Tax Stimulus Checks: What You Need to Know
A key feature of the recently enacted federal CARES Act is individual stimulus checks that the federal government will pay to help ease the financial burden the COVID-19 pandemic has caused. The CARES Act refers to these payments as a “Recovery Rebate for Individuals.”
Here are some answers to common questions about these new changes.
How much will I get paid?
The maximum payment amount is $1,200 for individuals or $2,400 for married couples plus an additional $500 per qualifying dependent child.
The IRS is basing the amount you will receive on your adjusted gross income, which can be found on line 8(b) of the 2019 1040 form and line 7 of the 2019 1040 form. Payments will be calculated as follows:
Tax Filing Status:
|Income Threshold for Full Payment:
|Income Threshold for Partial Payment:
|Single (or Married Filing Separately)
|Head of Household
|Married Filing Jointly
If your income is higher than the threshold for full payment, you will see a reduction of your payment at a rate of $5 for every $100 over the threshold you are. There is no minimum income required to receive a stimulus check and you do not need to have filed your taxes to receive your check.
When will I get paid?
The IRS will begin direct deposits in mid-April and will send the first payments to:
- those who have filed tax returns in 2018 and 2019 and whose bank information is already on record with the IRS, and
- those receiving Social Security income.
Those receiving Social Security income will have their payment direct deposited and do not need to take any steps to receive their check.
If you do not have direct deposit information on record with the IRS, you will receive a paper check in the mail. Although paper check distribution will reportedly begin in April, it may take until September for the IRS to mail all paper checks.
Priority for paper check distribution will be given to those with lower incomes.
How can I get paid faster?
TurboTax has partnered with the IRS to set up a stimulus registration page where those who do not have their direct deposit information or mailing address on record with the IRS can provide that information to receive their stimulus payment sooner.
The IRS reports that they will also develop a website in the coming weeks to allow those who have not previously provided their bank details to do so.
How will the stimulus payment affect my taxes?
The stimulus payment is an advanced tax credit that will offset your 2020 federal income taxes. What this means is that instead of giving a refundable tax credit that you will receive in 2021 when you file your 2020 taxes, the government is giving the tax credit now in the form of cash payments. Since your 2020 total income – and the taxes that you owe – are not yet known, the IRS will calculate the payments based on your 2018 or 2019 tax return.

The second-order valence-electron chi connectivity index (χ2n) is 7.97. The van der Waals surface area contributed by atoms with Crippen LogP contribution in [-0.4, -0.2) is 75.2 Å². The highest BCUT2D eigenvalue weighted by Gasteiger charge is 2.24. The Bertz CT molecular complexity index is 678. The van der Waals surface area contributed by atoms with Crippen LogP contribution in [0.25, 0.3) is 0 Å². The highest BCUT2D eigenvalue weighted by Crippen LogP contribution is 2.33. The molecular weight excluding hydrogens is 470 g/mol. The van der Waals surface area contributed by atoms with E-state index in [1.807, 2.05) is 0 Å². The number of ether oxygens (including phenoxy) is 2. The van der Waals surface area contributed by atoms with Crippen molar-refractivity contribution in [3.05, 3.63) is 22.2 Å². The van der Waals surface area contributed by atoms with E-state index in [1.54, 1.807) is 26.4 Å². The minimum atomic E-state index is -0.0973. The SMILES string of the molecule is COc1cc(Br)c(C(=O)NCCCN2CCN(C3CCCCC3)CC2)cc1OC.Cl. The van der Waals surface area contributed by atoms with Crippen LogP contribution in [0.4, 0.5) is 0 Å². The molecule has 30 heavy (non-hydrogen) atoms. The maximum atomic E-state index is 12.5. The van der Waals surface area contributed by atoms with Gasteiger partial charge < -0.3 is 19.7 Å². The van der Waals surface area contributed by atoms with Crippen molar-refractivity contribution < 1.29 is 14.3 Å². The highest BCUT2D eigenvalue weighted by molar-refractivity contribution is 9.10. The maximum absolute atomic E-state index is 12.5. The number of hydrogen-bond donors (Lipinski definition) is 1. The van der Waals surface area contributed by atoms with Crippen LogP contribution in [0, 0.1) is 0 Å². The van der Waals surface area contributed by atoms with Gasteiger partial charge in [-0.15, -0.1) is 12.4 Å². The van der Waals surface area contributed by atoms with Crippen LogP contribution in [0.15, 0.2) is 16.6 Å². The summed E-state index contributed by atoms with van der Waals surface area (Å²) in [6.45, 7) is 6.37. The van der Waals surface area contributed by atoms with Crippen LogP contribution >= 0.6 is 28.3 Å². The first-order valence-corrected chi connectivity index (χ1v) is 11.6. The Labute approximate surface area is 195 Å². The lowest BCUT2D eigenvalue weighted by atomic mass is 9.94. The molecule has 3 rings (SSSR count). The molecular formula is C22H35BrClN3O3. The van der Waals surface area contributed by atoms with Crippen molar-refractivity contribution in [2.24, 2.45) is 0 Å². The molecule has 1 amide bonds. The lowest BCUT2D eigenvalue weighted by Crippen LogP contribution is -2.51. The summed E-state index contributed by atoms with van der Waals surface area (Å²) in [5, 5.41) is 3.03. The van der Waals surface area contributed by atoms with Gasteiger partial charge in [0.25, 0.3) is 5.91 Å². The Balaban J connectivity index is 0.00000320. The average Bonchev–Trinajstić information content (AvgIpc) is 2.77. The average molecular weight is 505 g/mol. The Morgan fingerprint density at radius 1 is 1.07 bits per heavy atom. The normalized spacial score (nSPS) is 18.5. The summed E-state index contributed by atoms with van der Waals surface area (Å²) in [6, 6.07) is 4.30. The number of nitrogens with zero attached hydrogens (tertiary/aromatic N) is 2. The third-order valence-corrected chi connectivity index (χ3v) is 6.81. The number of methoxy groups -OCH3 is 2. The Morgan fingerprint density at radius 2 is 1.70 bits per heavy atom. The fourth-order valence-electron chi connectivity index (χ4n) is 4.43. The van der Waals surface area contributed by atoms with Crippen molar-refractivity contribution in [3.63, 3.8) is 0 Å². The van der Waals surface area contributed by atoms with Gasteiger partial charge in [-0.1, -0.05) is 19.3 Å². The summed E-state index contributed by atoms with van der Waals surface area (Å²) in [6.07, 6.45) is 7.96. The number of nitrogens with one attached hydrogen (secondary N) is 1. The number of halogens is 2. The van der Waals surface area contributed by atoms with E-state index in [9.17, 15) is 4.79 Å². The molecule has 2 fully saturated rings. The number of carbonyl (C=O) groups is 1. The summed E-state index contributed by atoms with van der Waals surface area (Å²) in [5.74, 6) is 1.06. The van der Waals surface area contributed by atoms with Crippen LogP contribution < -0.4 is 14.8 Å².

Because this is a tax credit, you will get the payment (assuming your income qualifies) even if you don’t owe taxes or make enough to have to file taxes for 2020. You will have to claim the tax credit on your 2020 tax return, but it will basically cancel itself out and have no overall impact on your tax return unless you were underpaid.
Here are a few scenarios:
- If your income for 2018 or 2019 was more than the income threshold, you will receive less than the full stimulus amount.
- If you end up making less money in 2020 than you did in either 2018 or 2019, you are entitled to apply the underpayment to your 2020 taxes and receive the underpaid amount as a tax credit.
- If you end up making more money in 2020 than you did in 2018 or 2019 and were supposed to have received a lower payment, there is good news: you do not have to pay back the difference.
The IRS urges anyone with a tax filing obligation who has not yet filed a tax return for 2018 or 2019 to file as soon as they can to receive an economic impact payment. Taxpayers should include direct deposit banking information on their returns.
As always, beware of fraudulent attempts to obtain your personal information. The Federal Trade Commission has already fielded dozens of complaints about fraudulent stimulus check schemes. Be wary of any requests for your personal or financial information, offers for advances on the stimulus check, or offers to help apply for the program. For more information on how to avoid these scams, click here.
Laura McGarry is an attorney at Russell, Krafft and Gruber, LLP in Lancaster, Pennsylvania. She received her law degree from Penn State Law and provides legal counsel to individuals and businesses in Lancaster and surrounding communities.